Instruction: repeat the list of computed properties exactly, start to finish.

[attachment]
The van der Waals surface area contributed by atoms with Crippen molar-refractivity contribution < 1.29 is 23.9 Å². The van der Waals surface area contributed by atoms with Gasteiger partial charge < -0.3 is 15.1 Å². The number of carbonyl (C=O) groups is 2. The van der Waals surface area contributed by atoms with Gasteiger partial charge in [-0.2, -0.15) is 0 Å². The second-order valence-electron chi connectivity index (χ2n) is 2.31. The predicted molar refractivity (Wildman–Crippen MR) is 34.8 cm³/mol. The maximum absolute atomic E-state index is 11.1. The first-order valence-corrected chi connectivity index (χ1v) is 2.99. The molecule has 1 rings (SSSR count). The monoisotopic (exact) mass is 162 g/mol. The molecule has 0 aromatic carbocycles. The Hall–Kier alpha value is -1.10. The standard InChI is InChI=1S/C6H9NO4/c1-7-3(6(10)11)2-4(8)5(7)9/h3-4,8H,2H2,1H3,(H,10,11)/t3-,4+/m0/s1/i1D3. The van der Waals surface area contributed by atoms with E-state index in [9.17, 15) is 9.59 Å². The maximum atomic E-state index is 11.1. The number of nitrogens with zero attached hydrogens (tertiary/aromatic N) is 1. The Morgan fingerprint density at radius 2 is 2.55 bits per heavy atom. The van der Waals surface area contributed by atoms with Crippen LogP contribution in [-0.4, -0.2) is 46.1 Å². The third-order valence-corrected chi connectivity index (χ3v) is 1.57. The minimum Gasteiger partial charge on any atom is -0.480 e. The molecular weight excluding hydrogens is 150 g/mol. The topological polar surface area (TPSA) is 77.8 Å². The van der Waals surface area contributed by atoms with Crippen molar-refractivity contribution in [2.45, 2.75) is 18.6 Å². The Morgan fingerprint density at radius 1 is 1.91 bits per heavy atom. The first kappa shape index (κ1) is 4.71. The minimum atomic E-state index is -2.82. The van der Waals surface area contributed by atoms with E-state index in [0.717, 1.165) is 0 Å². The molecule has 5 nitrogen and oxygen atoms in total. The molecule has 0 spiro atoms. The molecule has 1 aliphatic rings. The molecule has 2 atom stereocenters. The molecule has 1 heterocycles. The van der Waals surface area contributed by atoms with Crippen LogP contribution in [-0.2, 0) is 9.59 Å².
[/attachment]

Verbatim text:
The van der Waals surface area contributed by atoms with Crippen molar-refractivity contribution < 1.29 is 23.9 Å². The van der Waals surface area contributed by atoms with Gasteiger partial charge < -0.3 is 15.1 Å². The number of carbonyl (C=O) groups is 2. The van der Waals surface area contributed by atoms with Gasteiger partial charge in [-0.2, -0.15) is 0 Å². The second-order valence-electron chi connectivity index (χ2n) is 2.31. The predicted molar refractivity (Wildman–Crippen MR) is 34.8 cm³/mol. The maximum absolute atomic E-state index is 11.1. The first-order valence-corrected chi connectivity index (χ1v) is 2.99. The molecule has 1 rings (SSSR count). The monoisotopic (exact) mass is 162 g/mol. The molecule has 0 aromatic carbocycles. The Hall–Kier alpha value is -1.10. The standard InChI is InChI=1S/C6H9NO4/c1-7-3(6(10)11)2-4(8)5(7)9/h3-4,8H,2H2,1H3,(H,10,11)/t3-,4+/m0/s1/i1D3. The van der Waals surface area contributed by atoms with E-state index in [9.17, 15) is 9.59 Å². The maximum atomic E-state index is 11.1. The number of nitrogens with zero attached hydrogens (tertiary/aromatic N) is 1. The Morgan fingerprint density at radius 2 is 2.55 bits per heavy atom. The van der Waals surface area contributed by atoms with Crippen LogP contribution in [-0.4, -0.2) is 46.1 Å². The third-order valence-corrected chi connectivity index (χ3v) is 1.57. The minimum Gasteiger partial charge on any atom is -0.480 e. The molecular weight excluding hydrogens is 150 g/mol. The topological polar surface area (TPSA) is 77.8 Å². The van der Waals surface area contributed by atoms with Crippen molar-refractivity contribution in [2.45, 2.75) is 18.6 Å². The Morgan fingerprint density at radius 1 is 1.91 bits per heavy atom. The first kappa shape index (κ1) is 4.71. The minimum atomic E-state index is -2.82. The van der Waals surface area contributed by atoms with E-state index in [0.717, 1.165) is 0 Å². The molecule has 5 nitrogen and oxygen atoms in total. The molecule has 0 spiro atoms. The molecule has 1 aliphatic rings. The molecule has 2 atom stereocenters. The molecule has 1 heterocycles. The van der Waals surface area contributed by atoms with Crippen LogP contribution in [-0.2, 0) is 9.59 Å².